The Tibetan Book of the Dead: A Way of Life shows us three different figures dealing with death. One has already passed and we are shown how the Book of the Dead is used with funerary purpose, the second is learning about the book of the dead and the ideas within as he himself copes with death, and the third, a Buddhist who’s name is Stangin, is of very old age and has accepted death, feels he has fulfilled everything in his life and is simply waiting for it to come. The process of the use of the Book of the Dead is seen used in the home of the deceased by a Buddhist monk picked by the family, and read every 49 days. This film allowed me to see how this ancient text is used both in the East and in the West. I have always enjoyed learning about the “Bardo Thodol” and was fascinated with its use in a Western hospice. I felt that I could relate to the ritual more, as the Tibetan funerary process is completely foreign to me. This is something that cannot be portrayed through text. Leaonard Cohen is the narrator within this documentary, and I felt he spoke clearly and slowly. This was helpful during the scenes in which the monk is in the home of a deceased in a small village, as I needed a clear explanation. I found that he was a bit frustrating during the scenes of the Western hospice, as I wished to hear the figures speak more about their emotions to see the affects of the use of the “Bardo Thodol” in the West. The quality of the filming was very good and clear. The shifting between locations was very easy to follow, allowing the information to be easily communicated.

The Tibetan Book of the Dead: The Great Liberation is the companion film of the previous documentary mentioned. In this film, a monk reads the scripture of the “Bardo Thodol,” also known as the “Tibetan Book of the Dead,” to a dying man in a nearby village. He describes the intermediate state, or the bardo experience, and helps guide him into his next rebirth. This documentary showed the step-by-step process found in many texts and books of the use of the “Bardo Thodol” and the funerary process. This film took the information found in texts and brought it to life. As the monk is performing the process, added visuals act out the spirit along the journey to rebirth. This was helpful in portraying what actually happens to the spirit. The use of visuals aids the viewer in truly understanding what is happening to the deceased. Although this is helpful, I found that it made the film look a bit unprofessional. This is just an opinion. It was a bit confusing as the subject matter, information and footage felt very professional, and yet the added visuals felt as though they were cartoons. The narrative voice-over was very helpful in this film, as it helped outline the step-by-step process of the funerary process.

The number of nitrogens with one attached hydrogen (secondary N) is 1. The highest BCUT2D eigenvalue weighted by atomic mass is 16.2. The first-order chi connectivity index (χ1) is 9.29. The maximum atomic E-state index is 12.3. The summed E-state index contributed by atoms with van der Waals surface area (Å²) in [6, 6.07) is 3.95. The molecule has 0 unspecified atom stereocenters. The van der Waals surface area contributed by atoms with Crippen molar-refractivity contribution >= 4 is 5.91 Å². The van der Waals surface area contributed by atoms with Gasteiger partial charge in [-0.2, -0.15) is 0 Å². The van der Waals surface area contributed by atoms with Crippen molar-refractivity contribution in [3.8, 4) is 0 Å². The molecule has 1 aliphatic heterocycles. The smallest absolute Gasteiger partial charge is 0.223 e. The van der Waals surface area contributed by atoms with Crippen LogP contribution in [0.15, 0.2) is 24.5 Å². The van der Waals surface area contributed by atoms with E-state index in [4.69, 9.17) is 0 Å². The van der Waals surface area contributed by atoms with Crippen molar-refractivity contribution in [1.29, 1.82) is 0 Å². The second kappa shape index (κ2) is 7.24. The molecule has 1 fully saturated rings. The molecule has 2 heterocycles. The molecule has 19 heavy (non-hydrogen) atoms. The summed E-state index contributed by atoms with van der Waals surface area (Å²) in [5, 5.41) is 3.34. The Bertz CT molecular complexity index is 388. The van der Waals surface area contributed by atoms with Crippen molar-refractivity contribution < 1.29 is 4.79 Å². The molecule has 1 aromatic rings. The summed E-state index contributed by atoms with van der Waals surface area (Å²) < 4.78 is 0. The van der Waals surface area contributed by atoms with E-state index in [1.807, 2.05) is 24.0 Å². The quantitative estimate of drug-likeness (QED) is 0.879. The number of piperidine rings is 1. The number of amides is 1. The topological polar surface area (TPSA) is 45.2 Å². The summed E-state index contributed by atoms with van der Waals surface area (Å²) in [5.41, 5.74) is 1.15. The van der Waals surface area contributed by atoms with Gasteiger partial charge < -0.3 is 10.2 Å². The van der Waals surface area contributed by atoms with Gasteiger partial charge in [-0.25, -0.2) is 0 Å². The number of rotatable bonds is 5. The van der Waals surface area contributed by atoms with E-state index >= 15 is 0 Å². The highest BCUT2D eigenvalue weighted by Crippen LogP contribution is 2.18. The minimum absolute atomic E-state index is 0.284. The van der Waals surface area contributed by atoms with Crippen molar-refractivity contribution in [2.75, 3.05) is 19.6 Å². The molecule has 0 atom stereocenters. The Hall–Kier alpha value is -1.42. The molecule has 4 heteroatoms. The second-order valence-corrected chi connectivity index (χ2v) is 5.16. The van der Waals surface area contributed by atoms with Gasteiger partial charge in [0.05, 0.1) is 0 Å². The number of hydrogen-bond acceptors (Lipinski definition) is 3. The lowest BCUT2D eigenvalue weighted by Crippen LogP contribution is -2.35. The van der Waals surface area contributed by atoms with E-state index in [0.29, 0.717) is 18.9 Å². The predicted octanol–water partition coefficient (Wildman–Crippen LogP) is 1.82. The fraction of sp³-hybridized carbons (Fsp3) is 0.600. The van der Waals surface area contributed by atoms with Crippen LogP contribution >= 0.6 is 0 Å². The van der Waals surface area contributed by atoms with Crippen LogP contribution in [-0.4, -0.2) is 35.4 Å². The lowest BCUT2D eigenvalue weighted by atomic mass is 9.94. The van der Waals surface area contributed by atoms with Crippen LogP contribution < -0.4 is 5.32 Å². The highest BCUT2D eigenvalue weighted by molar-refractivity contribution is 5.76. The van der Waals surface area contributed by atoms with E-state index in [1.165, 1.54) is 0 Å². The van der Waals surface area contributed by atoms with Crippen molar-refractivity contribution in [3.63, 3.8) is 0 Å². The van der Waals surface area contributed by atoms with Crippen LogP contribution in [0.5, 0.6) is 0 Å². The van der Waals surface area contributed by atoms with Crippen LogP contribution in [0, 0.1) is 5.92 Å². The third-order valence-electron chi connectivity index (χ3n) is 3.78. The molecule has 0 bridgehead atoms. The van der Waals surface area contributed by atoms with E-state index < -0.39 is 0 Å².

Overall, I feel as though through watching each of these films, I have noticed that film allows the emotional aspect of Tibetan Buddhist practices to be conveyed. Film changes the entire learning process. It allows the use of visuals mixed with narration to help give a text basis as well as a visual example of the information being learned. This was a great experience, as I am more of a visual learner.

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Dr. C. Pierce Salguero, “Chinese Buddhist Medicine, Global and Local Perspectives on a Tradition of Religious Healing”

The Buddhist Studies lecture that I attended outside of class was given by Dr. C. Pierce Salguero. The lecture was based on the topic of “Chinese Buddhist Medicine, Global and Local Perspectives on a Tradition of Religious Healing”. As Dr. Salguero is interested in Buddhism around the world as a vehicle of medical knowledge coming out of India and text coming out of Asia, this lecture was focused on explaining Dr. Salguero’s research of Buddhism’s role in medical exchange. Dr. Salguero looks at different strategies of reading the texts to determine how outside communities and countries are receiving and working with the Buddhist medical doctrines and perspectives.